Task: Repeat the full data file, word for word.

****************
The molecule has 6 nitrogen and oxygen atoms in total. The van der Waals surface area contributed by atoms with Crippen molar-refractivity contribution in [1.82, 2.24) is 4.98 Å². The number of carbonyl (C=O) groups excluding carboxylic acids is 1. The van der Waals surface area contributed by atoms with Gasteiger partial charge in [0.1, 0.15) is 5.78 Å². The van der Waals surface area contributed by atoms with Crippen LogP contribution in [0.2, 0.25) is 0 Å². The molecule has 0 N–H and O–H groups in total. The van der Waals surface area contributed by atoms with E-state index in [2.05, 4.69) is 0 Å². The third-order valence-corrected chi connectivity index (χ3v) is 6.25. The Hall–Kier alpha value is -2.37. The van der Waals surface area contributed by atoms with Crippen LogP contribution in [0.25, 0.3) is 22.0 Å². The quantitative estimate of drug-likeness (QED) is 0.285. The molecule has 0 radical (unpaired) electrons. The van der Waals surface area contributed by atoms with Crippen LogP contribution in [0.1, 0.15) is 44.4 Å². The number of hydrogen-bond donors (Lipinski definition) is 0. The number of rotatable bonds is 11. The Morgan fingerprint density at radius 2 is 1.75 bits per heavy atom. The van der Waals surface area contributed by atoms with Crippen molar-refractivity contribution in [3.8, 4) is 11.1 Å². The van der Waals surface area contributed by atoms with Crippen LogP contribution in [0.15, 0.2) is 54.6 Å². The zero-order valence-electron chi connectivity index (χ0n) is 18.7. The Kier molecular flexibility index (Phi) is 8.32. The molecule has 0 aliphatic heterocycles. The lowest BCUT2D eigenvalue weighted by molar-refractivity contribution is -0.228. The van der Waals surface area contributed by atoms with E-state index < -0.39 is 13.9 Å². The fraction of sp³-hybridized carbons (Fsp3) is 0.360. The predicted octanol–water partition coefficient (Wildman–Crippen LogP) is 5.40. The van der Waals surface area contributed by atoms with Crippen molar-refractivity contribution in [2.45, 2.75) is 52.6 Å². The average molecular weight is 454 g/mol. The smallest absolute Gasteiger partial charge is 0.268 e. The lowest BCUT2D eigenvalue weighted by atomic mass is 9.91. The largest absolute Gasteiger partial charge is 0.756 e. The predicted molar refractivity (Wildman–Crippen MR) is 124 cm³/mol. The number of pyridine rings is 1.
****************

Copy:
The molecule has 6 nitrogen and oxygen atoms in total. The van der Waals surface area contributed by atoms with Crippen molar-refractivity contribution in [1.82, 2.24) is 4.98 Å². The number of carbonyl (C=O) groups excluding carboxylic acids is 1. The van der Waals surface area contributed by atoms with Gasteiger partial charge in [0.1, 0.15) is 5.78 Å². The van der Waals surface area contributed by atoms with Crippen LogP contribution in [0.2, 0.25) is 0 Å². The molecule has 0 N–H and O–H groups in total. The van der Waals surface area contributed by atoms with E-state index in [2.05, 4.69) is 0 Å². The third-order valence-corrected chi connectivity index (χ3v) is 6.25. The Hall–Kier alpha value is -2.37. The van der Waals surface area contributed by atoms with Crippen LogP contribution in [0.25, 0.3) is 22.0 Å². The quantitative estimate of drug-likeness (QED) is 0.285. The molecule has 0 radical (unpaired) electrons. The van der Waals surface area contributed by atoms with Crippen LogP contribution in [0.1, 0.15) is 44.4 Å². The number of hydrogen-bond donors (Lipinski definition) is 0. The number of rotatable bonds is 11. The Morgan fingerprint density at radius 2 is 1.75 bits per heavy atom. The van der Waals surface area contributed by atoms with Crippen molar-refractivity contribution in [3.8, 4) is 11.1 Å². The van der Waals surface area contributed by atoms with Crippen LogP contribution in [0.15, 0.2) is 54.6 Å². The zero-order valence-electron chi connectivity index (χ0n) is 18.7. The Kier molecular flexibility index (Phi) is 8.32. The molecule has 0 aliphatic heterocycles. The lowest BCUT2D eigenvalue weighted by molar-refractivity contribution is -0.228. The van der Waals surface area contributed by atoms with E-state index < -0.39 is 13.9 Å². The fraction of sp³-hybridized carbons (Fsp3) is 0.360. The predicted octanol–water partition coefficient (Wildman–Crippen LogP) is 5.40. The van der Waals surface area contributed by atoms with Crippen molar-refractivity contribution in [2.45, 2.75) is 52.6 Å². The average molecular weight is 454 g/mol. The smallest absolute Gasteiger partial charge is 0.268 e. The lowest BCUT2D eigenvalue weighted by atomic mass is 9.91. The largest absolute Gasteiger partial charge is 0.756 e. The predicted molar refractivity (Wildman–Crippen MR) is 124 cm³/mol. The number of pyridine rings is 1.